2

If you pay less, you get less. Rooms booked through a consolidator come from a different pool than rooms booked directly through the hotel (by phone, on website, or in person). The rooms may be larger, have better amenities, be cleaned by more experienced staff, etc. You won't earn any loyalty rewards points by booking through a consolidator. If you have any ...


6

The same way why you like shopping online and not dragging yourself all the way to a few stores to get the few things you want. It's more convenient. Business owners are focusing on developing their customer relations online, and not on-site. In the early time, you actually could ask for a discount, they will ask you to wait and then they call some sort of ...


46

I'd expect this to happen to chain hotels where, as you guessed, the front desk has zero price matching powers. And the chain already allocated those rooms to booking.com -- it's even possible you can't get a room from the front desk even though booking.com has them. Insanity or not, this industry is very inflexible. Also, I'd think the main reason is ...


6

No, it is not the cheapest hotel in Europe. There is no clear definition of the difference between e.g. hotels, hostels and bed & breakfasts, but it is not difficult to find cheaper hotel-like lodging on booking.com in other European countries. I just tried a search in Ukraine for an arbitrary date in October and found about 60 offers for €4 per night ...


3

Not sure if the hotel is the cheapest in Europe, but I found one for $4.80 a night called the Old Road Apartments, link. (Not affiliated with the service). Or the cheapest in Belarus classified as a hotel is Райский сад for $4.99.


1

Whenever a kitchenette is provided (airbnb, guest house or aparthotel), usually it is up to the guest to do the dishes, and usually the host offers to do the dishes with an additional fee.


1

Guests staying in a kitchenette are provided with dish cloth ,dish rag, dish soap well I think it's up to the guest to utilize those things so yeah do your own dishes .


2

Using refillable dispensers is already common practice in many parts of the world and everybody seems quite happy with it. It has started to show up in the US as well, and I've even seen just last night in my New York hotel. In most cases the dispensers are mounted upside down on the wall and you dispense by squeezing the dispenser, pushing something up, or ...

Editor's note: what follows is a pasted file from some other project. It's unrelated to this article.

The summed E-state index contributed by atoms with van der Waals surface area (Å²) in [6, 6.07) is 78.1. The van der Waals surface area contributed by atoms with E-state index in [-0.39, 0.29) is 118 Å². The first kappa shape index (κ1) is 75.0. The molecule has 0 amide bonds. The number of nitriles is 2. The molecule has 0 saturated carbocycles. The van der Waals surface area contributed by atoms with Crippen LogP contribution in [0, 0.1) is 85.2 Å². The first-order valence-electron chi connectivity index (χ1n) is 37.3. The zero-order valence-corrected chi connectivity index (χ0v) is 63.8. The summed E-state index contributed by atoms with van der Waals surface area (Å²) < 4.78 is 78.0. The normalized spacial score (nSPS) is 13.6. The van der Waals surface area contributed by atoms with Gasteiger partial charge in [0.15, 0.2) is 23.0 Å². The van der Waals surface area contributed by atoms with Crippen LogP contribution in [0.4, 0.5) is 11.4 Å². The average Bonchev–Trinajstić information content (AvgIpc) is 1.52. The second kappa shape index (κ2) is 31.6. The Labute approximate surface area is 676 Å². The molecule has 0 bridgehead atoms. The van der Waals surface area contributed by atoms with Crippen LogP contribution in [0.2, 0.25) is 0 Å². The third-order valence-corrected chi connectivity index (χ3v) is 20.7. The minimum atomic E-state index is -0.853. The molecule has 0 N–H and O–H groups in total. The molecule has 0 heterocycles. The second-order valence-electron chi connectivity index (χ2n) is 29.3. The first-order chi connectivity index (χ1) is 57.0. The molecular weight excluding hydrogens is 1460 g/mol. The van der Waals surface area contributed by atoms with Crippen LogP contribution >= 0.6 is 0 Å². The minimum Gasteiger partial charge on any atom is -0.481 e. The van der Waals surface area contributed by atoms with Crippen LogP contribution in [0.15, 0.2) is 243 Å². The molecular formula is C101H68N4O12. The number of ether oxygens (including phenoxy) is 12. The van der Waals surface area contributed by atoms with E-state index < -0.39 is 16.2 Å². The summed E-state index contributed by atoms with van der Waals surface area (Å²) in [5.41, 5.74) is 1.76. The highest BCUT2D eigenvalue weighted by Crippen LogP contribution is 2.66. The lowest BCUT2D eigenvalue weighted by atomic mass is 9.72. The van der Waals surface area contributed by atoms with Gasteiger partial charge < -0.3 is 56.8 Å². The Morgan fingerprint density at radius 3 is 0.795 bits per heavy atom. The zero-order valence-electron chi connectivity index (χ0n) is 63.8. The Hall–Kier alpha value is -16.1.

2

You do realise that a single-use bottle of conditioner passes through quite a few people before it ends up in the hotel room, you're going to use, and any of those people might have replaced the contents with anything? So this doesn't really pose any new problems. At the hotels I've been at in the last many years that have done this (Marriott is far from ...


0

I assume you're Indian ? If you have a schengen visa, you can get a visa on arrival at Istanbul (you have to apply online - its a simple process) and get the visa stamped against your online visa receipt. It will give you time to explore a bit of old Istanbul (the main sights are close together) and have a better choice of hotels.


30

It is allowed. Booking a hotel for the night gives the obligation to pay for it, not to use it. If the people of the dormitory are the caring kind they might worry something happened to you, but you can easily explain to them that you are sleeping elsewhere. You can even return for breakfast. As mentioned in the comments your hotel may be required to ...